The Settings Menu is a vertically scrolling list of options that are tabbed between basic and advanced settings. Even the individual settings screens are unique.
Again, I don't fault Samsung for customizing the Omnia II to allow the phone to stand out. However, there needs to be a level of consistency in how Windows Mobile is presented, especially with regards to the settings menus. Samsung has done a nice job making stock applications such as the calendar or the file browser stand out but they really needed to keep uniformity with the settings menus.
You can turn the TouchWiz interface on and off and return to the traditional Windows Mobile Start menu, but the sub-menus still keep their uniqueness. This is where Samsung's customization places the Omnia II into a category by itself.
Additional Software Features
Samsung has a Task Switcher which reminds me of the Task Manager on the LG Expo. It offers a screen shot of any open application and tapping that screen shot sends you into the application. You have the choice of ending singular apps or ending them all.
Along with the Start Menu, you also have the Cube Screen launcher. The Cube Screen sorts your applications into six broad categories. The cube itself can be rotated by touch or you can use the navigation icons at the bottom. When you tap a category a Rolodex of your apps appear for you to browse through. The Cube Screen seemed a little redundant when it's just as easy to launch an application from the Start Menu.
The Omnia II has the customary Verizon bloatware including the V Cast suite, Navigator as well as Bing, Facebook, Opera Mobile 9.5, the Mobile Office Suite and Marketplace/My Phone.
Samsung has place so much customization on the Omnia II that I've probably missing something. I can't say that all the changes Samsung has implemented are bad but instead, different than what the traditional Windows Mobile user are accustomed to. Personally, I would have preferred the TouchWiz home screen interface with the traditional sub-menus. I like the familiarity and consistency by having everything beyond the Home Screen in the same ballpark.
The Omnia II is fitted with a variable-focus, 5-megapixel camera that also has video capture capability. The camera might be the Omnia II's strongest feature but the software is a little quirky. I'll have a full review on the camera's performance and software shortly.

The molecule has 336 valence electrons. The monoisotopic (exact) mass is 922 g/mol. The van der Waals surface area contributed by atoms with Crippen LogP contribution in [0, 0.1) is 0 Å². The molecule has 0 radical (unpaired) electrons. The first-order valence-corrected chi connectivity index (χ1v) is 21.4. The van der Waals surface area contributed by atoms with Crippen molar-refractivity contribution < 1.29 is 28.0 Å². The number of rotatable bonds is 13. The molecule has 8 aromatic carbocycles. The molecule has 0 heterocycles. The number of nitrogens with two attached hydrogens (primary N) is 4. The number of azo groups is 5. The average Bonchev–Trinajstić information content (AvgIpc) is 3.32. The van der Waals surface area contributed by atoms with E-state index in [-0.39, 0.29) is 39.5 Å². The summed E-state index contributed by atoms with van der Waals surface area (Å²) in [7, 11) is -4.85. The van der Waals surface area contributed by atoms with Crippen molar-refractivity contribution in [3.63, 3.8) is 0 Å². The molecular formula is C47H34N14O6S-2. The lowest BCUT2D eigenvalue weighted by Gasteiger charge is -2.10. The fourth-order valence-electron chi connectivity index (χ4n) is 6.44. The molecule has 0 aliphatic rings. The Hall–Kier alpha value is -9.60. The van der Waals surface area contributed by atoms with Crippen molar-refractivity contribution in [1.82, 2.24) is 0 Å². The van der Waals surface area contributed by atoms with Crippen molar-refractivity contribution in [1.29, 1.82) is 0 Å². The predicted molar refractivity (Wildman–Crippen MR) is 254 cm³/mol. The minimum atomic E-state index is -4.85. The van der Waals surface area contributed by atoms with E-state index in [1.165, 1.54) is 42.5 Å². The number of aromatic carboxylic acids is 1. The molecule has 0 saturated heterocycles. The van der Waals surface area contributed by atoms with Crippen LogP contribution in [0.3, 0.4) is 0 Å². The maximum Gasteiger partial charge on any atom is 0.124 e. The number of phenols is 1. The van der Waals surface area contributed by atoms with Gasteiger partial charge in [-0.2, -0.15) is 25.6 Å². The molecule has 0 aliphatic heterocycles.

GPS performance was a little on the slow side using Bing and GoogleMaps. From a cold start, it took well over a minute to acquire an accurate position. For the longest, I found myself in Seattle as opposed to Birmingham, Ala. The Omnia II seemed to like GoogleMaps a little better and from a warm start, the GPS performed well. It was that initial startup that took an eternity.
The Omnia II comes loaded with Verizon's Navigator. I'd like to comment on Navigator's performance but kept getting "Could not process your request" error messages when I tried to connect to the network. I also had trouble accessing V Cast so it may have been an issue with these features not being active or "network" issues in my area.
With regards to the Omnia II as a phone, it performed good. Call quality was on par with any other Windows phone and the speaker phone was respectable. One oddity with the Omnia II's phone performance is that the screen doesn't turn off while on a call. I expected at least the screen to turn off once a call is connected.
The Samsung Omnia II from Verizon is well-built, comfortable in the hand, and a large-screened Windows Phone. While I liked the form factor, the customizations that Samsung put in place seemed to detract from the phone. The TouchWiz user interface does grow on you but Samsung needed to stop there. Changing the other Windows Mobile screens can be confusing, especially if you're already used to the traditional layouts.
Phone performance is good, battery life respectable but the touch screen could have been more responsive to the touch. GPS performance is par but very slow when working from a cold start. Applications loaded alright but the overall performance was a bit sluggish.
The Omnia II might be a good entry-level Windows Phone. But if you have any exposure to Windows Mobile, the Omnia II will take a while to get used to. If I were to look for a Windows Phone on the Verizon Wireless network, I would consider the HTC Imagio or the Touch Pro 2 first. Currently, all three Windows Phones are running $199.99 after contractual discounts.
The Omnia II's customization sets it apart, I just don't know if that's a good thing.
Surface, Windows won't hit revenue guidance due to coronavirus
As the effects of the coronavirus are felt throughout the world, Microsoft warned today that it won't meet its expectations for its Surface and Windows revenues when it reports its next quarterly earnings.
Microsoft Edge's Surf game splashes into the Dev channel
Now you can get your Surf on in the Microsoft Edge Dev channel. The latest update brings the Easter egg to Dev channel testers, along with a tweak that lets you add the share button next to the address bar and more.
NBA 2K21: Everything you need to know
The NBA 2K series is a perennial favorite for good reason, and expected to elevate its game on next-gen consoles with NBA 2K21, we fill you in on everything you need to know.
Watch the Big Game in 4K for cheap!
Since 4K is slowly becoming the standard for televisions, there's never been a better time to buy inexpensive, gorgeous boob tubes. These are the best inexpensive TVs you can buy with 4K HDR support.